7.In response to the appeal, counsel for the respondent started off by pointing out that this being a first appeal, this Court has the duty to re-appraise all the evidence on record. Counsel proceeded to submit that this appeal is unmerited and an abuse of the court process as no evidence was tendered by the appellant in support of his claims before the E&LRC. Counsel referred to the decision in Bernard Philip Mutiso vs. Tabitha Mutiso (2022) eKLR to submit that the burden of proving all the allegations made was with the appellant who in turn failed to surmount that challenge. Counsel also urged this court to consider the fact that certain documents were not produced and could not form part of the record of the trial court. He consequently urged us to find this appeal without merit and dismiss it with costs.
8.This is a first appeal and our mandate under rule 31(1)(a) of the Court of Appeal Rules, 2022 encompass both issues of law and fact. As was stated in Abok James Odera & Associates vs. John Patrick Machira T/A Machira & Co. Advocates (2013) eKLR, in discharging our mandate, we are required to independently re-consider the facts vis-à-vis the applicable law and legal principles prior to arriving at our independent conclusion. Upon reviewing the Memorandum of Appeal, the submissions by both counsel and the record, it is clear to us that this appeal tilts upon determination of two issues, namely, whether an order for compensation under section 49(1)(c) of the Employment Act was merited; and whether the awards made by the trial court were in accordance with the evidence submitted at the trial.
9.With regard to the issue of compensation for unlawful termination as provided by section 49(1)(c) of the Employment Act, it is the appellant’s contention that once a court makes a finding of unlawful termination, it follows that an award under section 49(1)(c) of the Employment Act must be made. Counsel also contended that the appellant’s rights under articles 28 and 47 of the Constitution were infringed upon thereby warranting compensation. The appellant therefore urged us to award him compensation amounting to 12 months’ salary.
11.From the above decision, and which decision binds us, the law is that it is within the discretion of a trial judge to determine the appropriate remedy applicable to each case under section 49 of the Employment Act. The remedy under section 49(1)(c) of the Employment Act is just but one of the remedies available to the trial court for consideration depending on the circumstances of each case. It then follows that for the appellant to impeach the trial court’s decision resulting from an exercise of discretion, he ought to show either that the discretion was exercised injudiciously, in a prejudicial manner, or that such powers were exercised in a capricious or whimsical manner. To elaborate on this, the Supreme Court in Apungu Arthur Kibira vs. Independent Electoral & Boundaries Commission & 3 others  eKLR explained the manner of exercising discretionary judicial power as follows:
12.Therefore, with regard to the appellant’s claim that the learned Judge erred in failing to award him compensation under section 49(1)(c) of the Employment Act, it is our finding that the trial Judge was not bound to award all remedies provided under section 49 of the Employment Act but instead, she was at liberty and within her discretion to decide which remedies were appropriate to the circumstances of the appellant. We therefore do not find any fault in the manner in which the learned Judge exercised that discretion.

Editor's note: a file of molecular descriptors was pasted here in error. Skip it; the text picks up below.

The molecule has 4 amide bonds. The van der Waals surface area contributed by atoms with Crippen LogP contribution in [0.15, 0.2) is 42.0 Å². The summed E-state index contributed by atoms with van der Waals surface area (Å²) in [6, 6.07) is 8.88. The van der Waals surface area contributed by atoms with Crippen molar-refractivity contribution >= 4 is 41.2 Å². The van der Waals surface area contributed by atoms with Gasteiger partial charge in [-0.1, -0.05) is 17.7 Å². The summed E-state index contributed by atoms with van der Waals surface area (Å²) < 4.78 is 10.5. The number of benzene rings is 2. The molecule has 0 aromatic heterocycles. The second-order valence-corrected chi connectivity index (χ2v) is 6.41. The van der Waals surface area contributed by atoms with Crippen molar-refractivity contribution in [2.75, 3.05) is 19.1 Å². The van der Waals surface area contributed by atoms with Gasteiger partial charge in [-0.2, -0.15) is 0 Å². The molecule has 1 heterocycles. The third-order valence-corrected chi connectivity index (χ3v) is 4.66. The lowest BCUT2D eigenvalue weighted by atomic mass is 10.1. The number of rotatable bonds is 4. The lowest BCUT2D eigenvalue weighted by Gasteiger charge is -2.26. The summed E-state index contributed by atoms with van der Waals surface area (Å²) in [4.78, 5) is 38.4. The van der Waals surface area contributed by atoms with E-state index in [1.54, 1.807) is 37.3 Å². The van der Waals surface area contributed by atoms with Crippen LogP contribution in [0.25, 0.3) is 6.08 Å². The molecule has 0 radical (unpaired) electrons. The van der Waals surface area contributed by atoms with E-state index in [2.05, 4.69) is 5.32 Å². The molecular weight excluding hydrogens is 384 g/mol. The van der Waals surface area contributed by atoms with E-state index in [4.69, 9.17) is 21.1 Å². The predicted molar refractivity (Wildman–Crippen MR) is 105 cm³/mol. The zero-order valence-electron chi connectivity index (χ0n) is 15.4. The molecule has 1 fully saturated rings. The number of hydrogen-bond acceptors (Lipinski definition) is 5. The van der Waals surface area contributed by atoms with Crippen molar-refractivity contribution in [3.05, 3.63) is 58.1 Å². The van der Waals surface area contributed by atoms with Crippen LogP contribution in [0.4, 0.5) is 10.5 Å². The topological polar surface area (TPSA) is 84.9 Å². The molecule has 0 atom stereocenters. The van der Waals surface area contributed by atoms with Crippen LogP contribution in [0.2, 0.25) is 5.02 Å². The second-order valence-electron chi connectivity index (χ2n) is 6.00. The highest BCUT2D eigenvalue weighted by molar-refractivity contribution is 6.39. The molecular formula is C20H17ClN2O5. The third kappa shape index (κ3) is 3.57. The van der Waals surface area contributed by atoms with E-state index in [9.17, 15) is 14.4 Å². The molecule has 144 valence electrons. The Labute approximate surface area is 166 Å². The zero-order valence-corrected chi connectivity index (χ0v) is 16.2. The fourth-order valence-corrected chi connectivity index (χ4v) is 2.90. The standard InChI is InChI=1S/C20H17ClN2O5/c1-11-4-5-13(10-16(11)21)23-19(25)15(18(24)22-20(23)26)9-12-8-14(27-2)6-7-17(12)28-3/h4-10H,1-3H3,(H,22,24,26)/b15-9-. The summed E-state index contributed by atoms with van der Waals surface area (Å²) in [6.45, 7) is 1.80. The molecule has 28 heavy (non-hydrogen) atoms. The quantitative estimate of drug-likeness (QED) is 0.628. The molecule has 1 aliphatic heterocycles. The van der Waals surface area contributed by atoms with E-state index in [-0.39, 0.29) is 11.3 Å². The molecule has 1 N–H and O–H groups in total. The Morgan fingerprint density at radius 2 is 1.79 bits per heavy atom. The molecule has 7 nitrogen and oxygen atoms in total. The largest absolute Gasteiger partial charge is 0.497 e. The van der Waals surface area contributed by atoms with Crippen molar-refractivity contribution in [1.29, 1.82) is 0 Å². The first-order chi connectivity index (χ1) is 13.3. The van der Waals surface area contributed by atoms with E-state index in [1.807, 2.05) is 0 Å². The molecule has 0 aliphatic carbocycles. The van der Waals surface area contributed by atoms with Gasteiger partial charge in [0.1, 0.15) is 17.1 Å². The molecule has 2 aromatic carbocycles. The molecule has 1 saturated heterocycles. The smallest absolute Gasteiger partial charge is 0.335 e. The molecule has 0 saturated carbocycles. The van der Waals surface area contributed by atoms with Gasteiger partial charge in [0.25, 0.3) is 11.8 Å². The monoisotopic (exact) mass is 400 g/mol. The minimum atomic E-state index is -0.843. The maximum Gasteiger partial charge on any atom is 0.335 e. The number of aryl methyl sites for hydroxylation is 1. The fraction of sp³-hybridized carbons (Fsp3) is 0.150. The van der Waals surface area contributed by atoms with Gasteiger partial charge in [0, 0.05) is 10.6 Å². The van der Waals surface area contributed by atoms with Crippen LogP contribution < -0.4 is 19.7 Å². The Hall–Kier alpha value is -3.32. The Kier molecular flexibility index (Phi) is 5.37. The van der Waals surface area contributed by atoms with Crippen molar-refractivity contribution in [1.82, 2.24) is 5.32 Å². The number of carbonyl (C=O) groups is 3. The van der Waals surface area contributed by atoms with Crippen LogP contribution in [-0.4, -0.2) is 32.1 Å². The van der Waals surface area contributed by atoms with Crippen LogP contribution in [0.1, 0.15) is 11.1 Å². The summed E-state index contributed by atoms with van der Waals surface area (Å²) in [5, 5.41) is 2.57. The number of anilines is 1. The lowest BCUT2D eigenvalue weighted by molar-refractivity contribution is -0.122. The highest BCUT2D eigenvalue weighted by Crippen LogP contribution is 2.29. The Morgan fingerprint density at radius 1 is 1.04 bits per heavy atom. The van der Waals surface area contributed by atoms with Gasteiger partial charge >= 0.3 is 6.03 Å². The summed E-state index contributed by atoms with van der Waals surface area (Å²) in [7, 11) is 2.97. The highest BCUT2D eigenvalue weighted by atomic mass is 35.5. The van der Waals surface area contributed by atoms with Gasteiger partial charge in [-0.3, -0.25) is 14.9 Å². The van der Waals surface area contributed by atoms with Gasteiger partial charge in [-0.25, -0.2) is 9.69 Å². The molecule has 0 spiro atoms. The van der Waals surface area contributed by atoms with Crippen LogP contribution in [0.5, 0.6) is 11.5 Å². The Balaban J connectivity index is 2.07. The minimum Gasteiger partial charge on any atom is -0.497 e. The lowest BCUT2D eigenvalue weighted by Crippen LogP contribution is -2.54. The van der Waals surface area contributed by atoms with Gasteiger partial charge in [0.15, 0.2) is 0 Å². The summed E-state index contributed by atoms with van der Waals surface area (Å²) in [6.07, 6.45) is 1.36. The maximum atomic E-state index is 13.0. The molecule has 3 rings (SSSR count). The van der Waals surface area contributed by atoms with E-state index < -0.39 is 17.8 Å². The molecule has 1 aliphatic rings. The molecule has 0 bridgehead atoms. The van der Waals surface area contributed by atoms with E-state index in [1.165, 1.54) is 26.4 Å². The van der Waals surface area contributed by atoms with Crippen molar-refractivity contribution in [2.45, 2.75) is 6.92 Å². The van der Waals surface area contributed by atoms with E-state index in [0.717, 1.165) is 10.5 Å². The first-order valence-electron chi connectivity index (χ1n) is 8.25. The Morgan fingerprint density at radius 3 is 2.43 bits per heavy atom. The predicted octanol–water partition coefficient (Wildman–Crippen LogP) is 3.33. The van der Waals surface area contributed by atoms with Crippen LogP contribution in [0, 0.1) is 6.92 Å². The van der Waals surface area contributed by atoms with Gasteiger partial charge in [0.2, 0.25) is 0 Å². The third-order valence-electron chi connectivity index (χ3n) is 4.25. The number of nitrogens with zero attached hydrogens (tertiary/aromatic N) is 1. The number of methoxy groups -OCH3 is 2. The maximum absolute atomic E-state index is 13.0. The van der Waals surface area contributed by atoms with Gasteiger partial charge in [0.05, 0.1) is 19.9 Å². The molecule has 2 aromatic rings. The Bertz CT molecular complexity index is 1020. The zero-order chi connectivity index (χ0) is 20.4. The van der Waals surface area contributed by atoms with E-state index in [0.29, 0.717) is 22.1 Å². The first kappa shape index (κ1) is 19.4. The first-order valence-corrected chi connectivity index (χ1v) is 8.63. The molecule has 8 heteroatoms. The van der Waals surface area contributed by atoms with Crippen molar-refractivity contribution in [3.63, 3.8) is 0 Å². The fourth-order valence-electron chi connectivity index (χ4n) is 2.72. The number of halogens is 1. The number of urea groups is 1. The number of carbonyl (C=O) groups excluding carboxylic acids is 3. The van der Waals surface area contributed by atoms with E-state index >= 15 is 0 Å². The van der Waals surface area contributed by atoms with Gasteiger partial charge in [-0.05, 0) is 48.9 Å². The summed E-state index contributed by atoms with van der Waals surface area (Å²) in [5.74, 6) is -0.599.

13.The next issue for our determination is whether the remedies awarded by the trial court were in accordance with the evidence tendered. Again, the award of damages is a discretionary matter which an appellate court ought to approach with deference to the trial court’s decision. As an appellate court, we can only interfere with the award of damages by a trial court for reasons that either the court acted on a wrong principle of law or that the quantum awarded was either so low or inordinately high as to result into an error in the whole judgment. This principle was restated by this Court in Kenya Broadcasting Corporation vs. Geoffrey Wakio  eKLR as follows:
14.Guided by the principles we have restated above, we note that at paragraph 22 of the judgment of the E&LRC, the court proceeded to assess damages on the assumption that the appellant was employed as from April 1, 2014 as indicated on the Casual Employment Agreement Form. However, upon perusal of the pleadings by both parties, we find that the respondent, in the response to the Memorandum of Claim, admitted the contents of paragraph 3 of the Memorandum of Claim where the appellant had stated his period of employment to have been between November 1, 2010 to August 8, 2015. This is a fundamental error which may have resulted into an entirely erroneous estimate of damages. On this basis, we would therefore be minded to interfere with the trial court’s awards on the claim for underpayments. However, upon considering the record, we find that the evidence on record only proved underpayments were for the period between April 1, 2014 and August 8, 2015 by virtue of the Casual Employment Agreement. No evidence was adduced to prove the appellant’s allegations of underpayments prior to April 1, 2014. Therefore, in as much as the claim for underpayments is concerned, the appellant has not laid any basis for the enhancement of the award made on this head by the trial court.